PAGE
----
Catholic Diocese of Spokane, Washington
Official News Magazine of the Diocese of Spokane
P.O. Box 1453, Spokane WA 99210
(509) 358-7340; FAX: (509) 358-7302
Letters to the Editor
(From the July 21, 2016 edition of the Inland Register)
“I’m Catholic, and I don’t believe in divorce.” So many people who have attended my Catholic’s Divorce Survival Guide program have made this very statement. Finding a way to come to terms with the beliefs and promises they hold sacred while facing the reality of a damaged marriage is extremely challenging.
Recently, Pope Francis stated that he believed, “Many sacramental marriages today are not valid because couples do not enter into them with a proper understanding of permanence and commitment.” I have found this to be very true in my experience of providing the five 12-week sessions of The Catholic’s Divorce Survival Guide in our Diocese of Spokane.
There are no easy answers for people who don’t believe in divorce yet find that their marriages have ended. Even when it seems they have exhausted every possible means to make their marriages work, they are powerless if the other spouse decides it’s over. Whether for reasons of infidelity, abuse, addictions or finances, when one of the spouses decides he or she is moving out, what are the solutions for the one who feels committed to their vows? How true the statement that it takes two people to make a marriage, but it only takes one to end it. When only one of the marriage partners holds true their marital vows, divorce seems inevitable. And enduring pain prevails as a myriad of questions go unanswered.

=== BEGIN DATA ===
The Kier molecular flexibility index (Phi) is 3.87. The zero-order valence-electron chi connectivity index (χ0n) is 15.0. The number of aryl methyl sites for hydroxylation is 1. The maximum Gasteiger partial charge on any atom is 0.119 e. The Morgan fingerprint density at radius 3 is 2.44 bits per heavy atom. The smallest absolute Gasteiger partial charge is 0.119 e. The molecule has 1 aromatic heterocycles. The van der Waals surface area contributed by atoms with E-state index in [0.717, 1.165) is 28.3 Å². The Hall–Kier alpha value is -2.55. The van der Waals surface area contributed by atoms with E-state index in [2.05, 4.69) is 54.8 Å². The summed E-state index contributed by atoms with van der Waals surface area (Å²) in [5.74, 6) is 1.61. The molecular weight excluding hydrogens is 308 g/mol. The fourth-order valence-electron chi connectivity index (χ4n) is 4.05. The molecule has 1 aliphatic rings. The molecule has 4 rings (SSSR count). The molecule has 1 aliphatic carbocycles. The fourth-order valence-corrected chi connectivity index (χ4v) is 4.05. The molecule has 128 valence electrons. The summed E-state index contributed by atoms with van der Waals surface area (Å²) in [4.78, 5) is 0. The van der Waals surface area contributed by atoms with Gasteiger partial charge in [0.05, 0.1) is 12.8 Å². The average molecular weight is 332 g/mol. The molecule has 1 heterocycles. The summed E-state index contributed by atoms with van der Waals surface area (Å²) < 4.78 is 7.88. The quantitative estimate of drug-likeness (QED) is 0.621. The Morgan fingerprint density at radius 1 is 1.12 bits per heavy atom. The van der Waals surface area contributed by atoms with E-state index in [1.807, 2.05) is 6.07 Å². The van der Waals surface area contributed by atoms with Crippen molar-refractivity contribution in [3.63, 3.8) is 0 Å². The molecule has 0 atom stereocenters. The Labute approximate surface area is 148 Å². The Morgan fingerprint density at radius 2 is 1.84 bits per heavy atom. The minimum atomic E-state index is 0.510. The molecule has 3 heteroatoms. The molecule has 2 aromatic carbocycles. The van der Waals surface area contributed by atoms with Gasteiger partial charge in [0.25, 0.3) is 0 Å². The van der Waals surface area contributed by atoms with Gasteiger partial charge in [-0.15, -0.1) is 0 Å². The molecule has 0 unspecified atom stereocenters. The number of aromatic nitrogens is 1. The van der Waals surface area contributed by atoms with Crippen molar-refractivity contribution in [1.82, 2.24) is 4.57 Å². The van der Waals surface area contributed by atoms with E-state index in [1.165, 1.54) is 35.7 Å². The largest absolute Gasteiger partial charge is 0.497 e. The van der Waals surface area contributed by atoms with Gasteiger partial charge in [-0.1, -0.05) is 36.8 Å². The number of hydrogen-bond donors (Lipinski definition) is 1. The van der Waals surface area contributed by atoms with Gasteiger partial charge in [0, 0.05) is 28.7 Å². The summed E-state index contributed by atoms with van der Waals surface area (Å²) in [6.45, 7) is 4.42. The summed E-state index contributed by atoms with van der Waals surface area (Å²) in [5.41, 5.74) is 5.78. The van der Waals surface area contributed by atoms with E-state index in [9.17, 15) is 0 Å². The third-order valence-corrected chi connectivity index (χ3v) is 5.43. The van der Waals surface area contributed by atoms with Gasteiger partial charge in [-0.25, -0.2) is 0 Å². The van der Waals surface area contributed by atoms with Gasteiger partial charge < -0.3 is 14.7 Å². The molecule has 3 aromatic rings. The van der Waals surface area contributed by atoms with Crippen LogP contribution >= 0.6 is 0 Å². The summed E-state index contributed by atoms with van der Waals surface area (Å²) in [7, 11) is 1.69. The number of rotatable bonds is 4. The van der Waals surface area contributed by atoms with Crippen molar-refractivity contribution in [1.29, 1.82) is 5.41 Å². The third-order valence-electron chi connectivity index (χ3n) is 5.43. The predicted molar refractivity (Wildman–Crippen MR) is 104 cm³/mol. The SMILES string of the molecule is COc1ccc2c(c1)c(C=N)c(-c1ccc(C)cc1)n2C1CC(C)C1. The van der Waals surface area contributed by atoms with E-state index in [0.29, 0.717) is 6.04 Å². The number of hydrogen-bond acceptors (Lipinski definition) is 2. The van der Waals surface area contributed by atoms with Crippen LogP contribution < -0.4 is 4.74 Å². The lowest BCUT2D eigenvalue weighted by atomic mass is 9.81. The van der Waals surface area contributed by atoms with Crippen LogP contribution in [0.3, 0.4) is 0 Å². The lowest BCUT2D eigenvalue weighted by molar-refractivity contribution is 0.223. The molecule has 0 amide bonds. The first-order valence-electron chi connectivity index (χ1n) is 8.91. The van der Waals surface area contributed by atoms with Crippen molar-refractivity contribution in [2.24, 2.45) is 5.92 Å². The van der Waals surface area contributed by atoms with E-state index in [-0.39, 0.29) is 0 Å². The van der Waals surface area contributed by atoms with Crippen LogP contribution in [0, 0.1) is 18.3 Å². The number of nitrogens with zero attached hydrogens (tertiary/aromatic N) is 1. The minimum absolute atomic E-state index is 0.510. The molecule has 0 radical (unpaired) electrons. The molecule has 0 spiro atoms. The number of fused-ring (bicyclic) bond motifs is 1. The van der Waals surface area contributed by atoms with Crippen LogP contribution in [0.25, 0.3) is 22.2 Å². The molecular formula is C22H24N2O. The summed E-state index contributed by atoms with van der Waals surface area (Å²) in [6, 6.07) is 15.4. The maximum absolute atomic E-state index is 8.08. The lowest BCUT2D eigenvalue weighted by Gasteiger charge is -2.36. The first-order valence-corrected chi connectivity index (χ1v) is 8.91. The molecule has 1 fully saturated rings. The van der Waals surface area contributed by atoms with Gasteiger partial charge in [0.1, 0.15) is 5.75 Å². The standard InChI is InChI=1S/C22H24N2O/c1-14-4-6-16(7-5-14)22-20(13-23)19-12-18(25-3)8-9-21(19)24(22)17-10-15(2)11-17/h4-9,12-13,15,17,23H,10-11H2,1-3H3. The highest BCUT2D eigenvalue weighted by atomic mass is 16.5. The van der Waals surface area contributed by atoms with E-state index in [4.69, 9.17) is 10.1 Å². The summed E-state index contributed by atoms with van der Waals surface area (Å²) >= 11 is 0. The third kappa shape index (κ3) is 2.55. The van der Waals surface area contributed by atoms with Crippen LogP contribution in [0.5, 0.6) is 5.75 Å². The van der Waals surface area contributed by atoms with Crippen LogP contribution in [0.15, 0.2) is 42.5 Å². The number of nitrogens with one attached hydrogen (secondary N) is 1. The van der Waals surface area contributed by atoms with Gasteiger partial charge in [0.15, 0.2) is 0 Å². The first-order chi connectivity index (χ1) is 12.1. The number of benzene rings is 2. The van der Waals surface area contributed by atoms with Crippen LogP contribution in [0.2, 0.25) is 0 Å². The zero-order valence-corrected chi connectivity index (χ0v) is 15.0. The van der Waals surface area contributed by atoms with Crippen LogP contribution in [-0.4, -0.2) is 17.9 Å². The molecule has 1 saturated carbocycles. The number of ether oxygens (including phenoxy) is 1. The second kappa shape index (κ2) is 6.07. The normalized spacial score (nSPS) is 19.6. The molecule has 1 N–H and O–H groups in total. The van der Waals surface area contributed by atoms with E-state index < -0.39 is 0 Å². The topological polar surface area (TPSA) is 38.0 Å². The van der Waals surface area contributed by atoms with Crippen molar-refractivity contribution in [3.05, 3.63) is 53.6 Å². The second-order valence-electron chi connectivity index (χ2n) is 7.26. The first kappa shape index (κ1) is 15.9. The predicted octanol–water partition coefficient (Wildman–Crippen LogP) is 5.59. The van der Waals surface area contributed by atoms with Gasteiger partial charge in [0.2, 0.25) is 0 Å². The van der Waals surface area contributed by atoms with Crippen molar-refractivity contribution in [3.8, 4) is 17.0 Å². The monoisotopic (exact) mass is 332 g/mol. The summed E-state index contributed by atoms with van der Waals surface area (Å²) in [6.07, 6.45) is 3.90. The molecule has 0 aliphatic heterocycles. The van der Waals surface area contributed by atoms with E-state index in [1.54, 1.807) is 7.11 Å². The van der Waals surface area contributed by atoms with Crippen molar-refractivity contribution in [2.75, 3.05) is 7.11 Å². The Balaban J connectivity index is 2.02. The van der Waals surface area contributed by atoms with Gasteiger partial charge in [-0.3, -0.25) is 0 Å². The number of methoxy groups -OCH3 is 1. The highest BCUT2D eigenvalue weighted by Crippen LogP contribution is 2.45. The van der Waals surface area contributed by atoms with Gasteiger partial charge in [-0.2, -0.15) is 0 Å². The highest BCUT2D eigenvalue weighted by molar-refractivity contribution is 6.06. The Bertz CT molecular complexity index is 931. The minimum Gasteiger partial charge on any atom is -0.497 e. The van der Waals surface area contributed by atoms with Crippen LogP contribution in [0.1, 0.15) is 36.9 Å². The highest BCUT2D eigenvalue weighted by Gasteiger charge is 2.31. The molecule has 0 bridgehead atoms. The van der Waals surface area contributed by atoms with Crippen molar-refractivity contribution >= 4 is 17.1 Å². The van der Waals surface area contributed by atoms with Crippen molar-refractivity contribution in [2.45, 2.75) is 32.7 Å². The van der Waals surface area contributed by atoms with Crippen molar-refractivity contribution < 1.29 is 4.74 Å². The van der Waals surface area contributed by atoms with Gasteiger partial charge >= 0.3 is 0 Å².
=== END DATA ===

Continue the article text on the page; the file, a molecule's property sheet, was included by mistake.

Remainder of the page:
Someone who attended one of my past sessions was searching for a way to describe her feelings about her marriage ending. She used the imagery of a person left holding the string when the balloon flies away.
A gentleman, over a period of time, found some answers that made sense to him and expressed his feelings, stating, “You can only achieve a solution through a relationship with a loving and forgiving God – a loving God who will guide you to forgiveness of yourself and your spouse.” Reconciling himself to the fact that he did all he could but could not keep his shattered marriage together, he noted that we are not perfect individuals. Therefore, our marriages are often imperfect. His statement reminds me that salvation is ours for the asking through our Lord, Jesus Christ.
To find support and answers to the questions you have – help is available. You can contact me through my website – www.catholicdivorced.org – or by phone: (509) 468-8429.
Donna Petrocelli, Spokane
Recent events have made it clear that our nation – like the Israel to which the prophets have been preaching in recent weeks’ readings or the lake-towns Christ condemned in today’s Gospel (Mt 11:20-24) – is in desperate need of conversion. Perhaps some in our community would consider joining me in pleading for that conversion by occasionally saying the following prayer. Attributed to a Rhode Island minister, George Lyman Locke, it first appeared in an earlier version in the (Anglican) Book of Common Prayer in the 1880s.
Almighty God, you have given us this good land for our heritage.
Bless our land with honorable endeavor,
Save us from violence, discord, and confusion,
Defend our liberties
Endow with the Spirit of wisdom
In time of prosperity
We ask all of this through Christ Jesus our Lord. Amen.
What more could we ask for our country – now, or ever?
Michael Cain, Spokane
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